Wallowa Public Library
Location in Oregon
|• Mayor||Ron Philbrook|
|• Total||0.61 sq mi (1.58 km2)|
|• Land||0.61 sq mi (1.58 km2)|
|• Water||0 sq mi (0 km2)|
|Elevation||2,950 ft (899.2 m)|
|• Estimate (2012)||786|
|• Density||1,324.6/sq mi (511.4/km2)|
|Time zone||Pacific (UTC-8)|
|• Summer (DST)||Pacific (UTC-7)|
|GNIS feature ID||1151858|
Wallowa was platted in 1889. Wallowa is a Nez Perce word describing a triangular structure of stakes that in turn supported a network of sticks called lacallas to form a fish trap. The Nez Perce put these traps in the Wallowa River below the outlet of Wallowa Lake. The author of Oregon Geographic Names, Lewis A. McArthur, said that although the origin of this name is disputed, he puts great weight in Levi Ankeny who supplied this information as he was "thoroughly familiar with the early history and tradition of the Wallowa Valley" and "on intimate terms with many Indians who knew the facts of the matter".
Wallowa was known for its lumber mills and logging prior to about 1990, at which time the Union Pacific Railroad ran trains through the county several times a day. They traveled between Elgin and Joseph.
As of the census of 2010, there were 808 people, 352 households, and 222 families residing in the city. The population density was 1,324.6 inhabitants per square mile (511.4 /km2). There were 394 housing units at an average density of 645.9 per square mile (249.4 /km2). The racial makeup of the city was 95.9% White, 0.5% African American, 0.4% Native American, 0.4% from other races, and 2.8% from two or more races. Hispanic or Latino of any race were 2.0% of the population.
There were 352 households of which 25.3% had children under the age of 18 living with them, 50.0% were married couples living together, 9.7% had a female householder with no husband present, 3.4% had a male householder with no wife present, and 36.9% were non-families. 31.8% of all households were made up of individuals and 16.5% had someone living alone who was 65 years of age or older. The average household size was 2.24 and the average family size was 2.82.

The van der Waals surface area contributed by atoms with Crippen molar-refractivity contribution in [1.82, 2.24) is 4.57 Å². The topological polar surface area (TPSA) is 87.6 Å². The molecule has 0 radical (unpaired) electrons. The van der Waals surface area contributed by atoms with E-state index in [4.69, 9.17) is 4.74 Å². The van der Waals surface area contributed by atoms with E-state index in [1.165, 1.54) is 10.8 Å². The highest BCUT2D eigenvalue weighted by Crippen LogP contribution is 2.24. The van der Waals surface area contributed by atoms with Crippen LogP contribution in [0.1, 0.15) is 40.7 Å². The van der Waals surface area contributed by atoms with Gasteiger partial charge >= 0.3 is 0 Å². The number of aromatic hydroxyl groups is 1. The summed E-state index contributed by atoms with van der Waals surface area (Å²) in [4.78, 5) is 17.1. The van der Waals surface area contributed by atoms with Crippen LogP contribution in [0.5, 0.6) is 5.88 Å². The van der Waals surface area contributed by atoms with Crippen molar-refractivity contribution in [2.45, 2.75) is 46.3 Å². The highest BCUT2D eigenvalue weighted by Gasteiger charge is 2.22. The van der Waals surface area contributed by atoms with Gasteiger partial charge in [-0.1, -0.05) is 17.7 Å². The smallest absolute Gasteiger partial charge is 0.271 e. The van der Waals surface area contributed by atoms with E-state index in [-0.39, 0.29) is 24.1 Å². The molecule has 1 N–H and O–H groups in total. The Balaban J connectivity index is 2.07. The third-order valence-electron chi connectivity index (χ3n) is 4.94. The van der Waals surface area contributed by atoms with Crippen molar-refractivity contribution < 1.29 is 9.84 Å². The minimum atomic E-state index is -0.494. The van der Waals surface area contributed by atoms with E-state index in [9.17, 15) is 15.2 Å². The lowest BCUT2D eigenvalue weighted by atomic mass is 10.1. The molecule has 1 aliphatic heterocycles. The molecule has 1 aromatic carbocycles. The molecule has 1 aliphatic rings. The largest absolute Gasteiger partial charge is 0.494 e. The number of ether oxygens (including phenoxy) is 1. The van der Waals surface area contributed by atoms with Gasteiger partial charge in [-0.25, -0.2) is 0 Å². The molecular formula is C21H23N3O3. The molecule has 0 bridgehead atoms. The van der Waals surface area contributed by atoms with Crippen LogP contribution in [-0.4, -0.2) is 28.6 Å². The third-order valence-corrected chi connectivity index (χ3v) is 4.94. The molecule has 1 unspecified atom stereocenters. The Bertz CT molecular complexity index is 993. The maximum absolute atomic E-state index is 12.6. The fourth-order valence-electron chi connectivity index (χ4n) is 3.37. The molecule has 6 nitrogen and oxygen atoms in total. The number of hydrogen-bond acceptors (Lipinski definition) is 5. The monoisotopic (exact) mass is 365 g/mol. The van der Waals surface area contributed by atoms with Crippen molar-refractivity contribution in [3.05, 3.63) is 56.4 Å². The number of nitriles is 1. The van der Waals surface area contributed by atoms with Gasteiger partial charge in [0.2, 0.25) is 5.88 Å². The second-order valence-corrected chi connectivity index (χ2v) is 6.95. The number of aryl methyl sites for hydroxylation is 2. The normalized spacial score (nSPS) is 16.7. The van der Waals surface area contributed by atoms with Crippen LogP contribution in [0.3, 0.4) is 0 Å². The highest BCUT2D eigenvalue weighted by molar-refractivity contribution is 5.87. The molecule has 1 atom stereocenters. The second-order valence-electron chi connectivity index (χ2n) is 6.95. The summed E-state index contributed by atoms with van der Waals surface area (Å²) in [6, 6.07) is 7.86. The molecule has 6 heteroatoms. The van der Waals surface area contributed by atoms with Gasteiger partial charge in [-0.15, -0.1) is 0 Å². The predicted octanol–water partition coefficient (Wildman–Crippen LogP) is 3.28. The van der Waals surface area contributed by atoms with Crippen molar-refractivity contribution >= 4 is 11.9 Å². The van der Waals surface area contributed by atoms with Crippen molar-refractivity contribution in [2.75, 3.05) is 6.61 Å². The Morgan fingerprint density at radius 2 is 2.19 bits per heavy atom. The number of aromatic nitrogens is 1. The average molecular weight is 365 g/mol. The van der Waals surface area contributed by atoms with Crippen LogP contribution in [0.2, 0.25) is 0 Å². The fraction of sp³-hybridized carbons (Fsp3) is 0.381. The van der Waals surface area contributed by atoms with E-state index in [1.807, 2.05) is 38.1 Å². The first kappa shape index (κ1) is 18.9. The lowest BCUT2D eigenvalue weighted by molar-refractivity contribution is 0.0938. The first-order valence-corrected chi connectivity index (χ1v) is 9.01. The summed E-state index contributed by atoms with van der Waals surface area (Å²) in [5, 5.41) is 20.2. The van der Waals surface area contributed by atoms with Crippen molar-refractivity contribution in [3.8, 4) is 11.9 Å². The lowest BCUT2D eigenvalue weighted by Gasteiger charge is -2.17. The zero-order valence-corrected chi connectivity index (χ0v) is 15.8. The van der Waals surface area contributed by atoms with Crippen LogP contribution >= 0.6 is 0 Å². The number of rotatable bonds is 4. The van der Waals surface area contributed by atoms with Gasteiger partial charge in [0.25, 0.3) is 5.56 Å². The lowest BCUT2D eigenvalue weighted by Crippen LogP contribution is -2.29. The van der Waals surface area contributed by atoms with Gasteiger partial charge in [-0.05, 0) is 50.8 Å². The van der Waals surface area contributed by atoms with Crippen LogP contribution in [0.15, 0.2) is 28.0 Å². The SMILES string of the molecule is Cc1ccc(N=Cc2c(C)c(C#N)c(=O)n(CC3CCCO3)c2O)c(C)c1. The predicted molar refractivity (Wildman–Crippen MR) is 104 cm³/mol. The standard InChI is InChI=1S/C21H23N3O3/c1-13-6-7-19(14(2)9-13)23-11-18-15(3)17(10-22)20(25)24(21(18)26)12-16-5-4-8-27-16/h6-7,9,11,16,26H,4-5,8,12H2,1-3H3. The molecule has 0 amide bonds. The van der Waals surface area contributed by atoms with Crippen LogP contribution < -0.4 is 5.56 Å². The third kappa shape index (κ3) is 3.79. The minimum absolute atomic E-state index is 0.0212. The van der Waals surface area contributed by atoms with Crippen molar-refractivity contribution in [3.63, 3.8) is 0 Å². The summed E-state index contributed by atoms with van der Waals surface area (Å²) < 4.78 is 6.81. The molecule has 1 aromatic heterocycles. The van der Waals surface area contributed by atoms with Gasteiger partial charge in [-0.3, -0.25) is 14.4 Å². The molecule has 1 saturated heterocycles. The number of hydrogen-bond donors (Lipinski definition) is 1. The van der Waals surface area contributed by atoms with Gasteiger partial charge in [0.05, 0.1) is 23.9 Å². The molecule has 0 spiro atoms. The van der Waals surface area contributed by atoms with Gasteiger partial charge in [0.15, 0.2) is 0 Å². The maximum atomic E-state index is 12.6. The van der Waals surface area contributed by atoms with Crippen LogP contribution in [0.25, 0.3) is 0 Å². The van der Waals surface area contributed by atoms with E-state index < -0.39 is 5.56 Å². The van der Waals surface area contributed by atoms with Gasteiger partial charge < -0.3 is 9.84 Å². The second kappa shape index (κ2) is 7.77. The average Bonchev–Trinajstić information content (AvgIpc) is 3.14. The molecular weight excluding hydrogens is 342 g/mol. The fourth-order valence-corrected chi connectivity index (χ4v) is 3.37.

The median age in the city was 48.2 years. 20.7% of residents were under the age of 18; 5.8% were between the ages of 18 and 24; 18.4% were from 25 to 44; 34.2% were from 45 to 64; and 21% were 65 years of age or older. The gender makeup of the city was 49.3% male and 50.7% female.
As of the census of 2000, there were 869 people, 350 households, and 248 families residing in the city. The population density was 1,414.7 people per square mile (550.0/km²). There were 396 housing units at an average density of 644.7 per square mile (250.6/km²). The racial makeup of the city was 95.51% White, 0.12% African American, 0.46% Native American, 0.12% Asian, 1.73% from other races, and 2.07% from two or more races. Hispanic or Latino of any race were 2.99% of the population.
There were 350 households out of which 34.6% had children under the age of 18 living with them, 56.9% were married couples living together, 10.9% had a female householder with no husband present, and 28.9% were non-families. 26.9% of all households were made up of individuals and 14.9% had someone living alone who was 65 years of age or older. The average household size was 2.48 and the average family size was 3.00.
In the city the population was spread out with 29.8% under the age of 18, 4.3% from 18 to 24, 23.1% from 25 to 44, 23.9% from 45 to 64, and 18.9% who were 65 years of age or older. The median age was 41 years. For every 100 females there were 101.6 males. For every 100 females age 18 and over, there were 92.4 males.
The median income for a household in the city was $28,603, and the median income for a family was $31,964. Males had a median income of $30,313 versus $15,417 for females. The per capita income for the city was $14,203. About 19.5% of families and 22.0% of the population were below the poverty line, including 33.1% of those under age 18 and 13.6% of those age 65 or over.
This region experiences warm (but not hot) and dry summers, with no average monthly temperatures above 71.6 °F. According to the Köppen Climate Classification system, Wallowa has a warm-summer Mediterranean climate, abbreviated "Csb" on climate maps.
- "US Gazetteer files 2010". United States Census Bureau. Retrieved 2012-12-21.
- "American FactFinder". United States Census Bureau. Retrieved 2012-12-21.
- "Population Estimates". United States Census Bureau. Retrieved 2013-06-02.
- "American FactFinder". United States Census Bureau. Retrieved 2008-01-31.
- "US Board on Geographic Names". United States Geological Survey. 2007-10-25. Retrieved 2008-01-31.
- Bailey, Barbara Ruth (1982). Main Street: Northeastern Oregon. Oregon Historical Society. p. 29. ISBN 0-87595-073-6.
- McArthur, Lewis A.; McArthur, Lewis L. (2003) [First published 1928]. Oregon Geographic Names (7th ed.). Portland, Oregon: Oregon Historical Society Press. p. 1006. ISBN 9780875952772. OCLC 53075956.
- Climate Summary for Wallowa, Oregon
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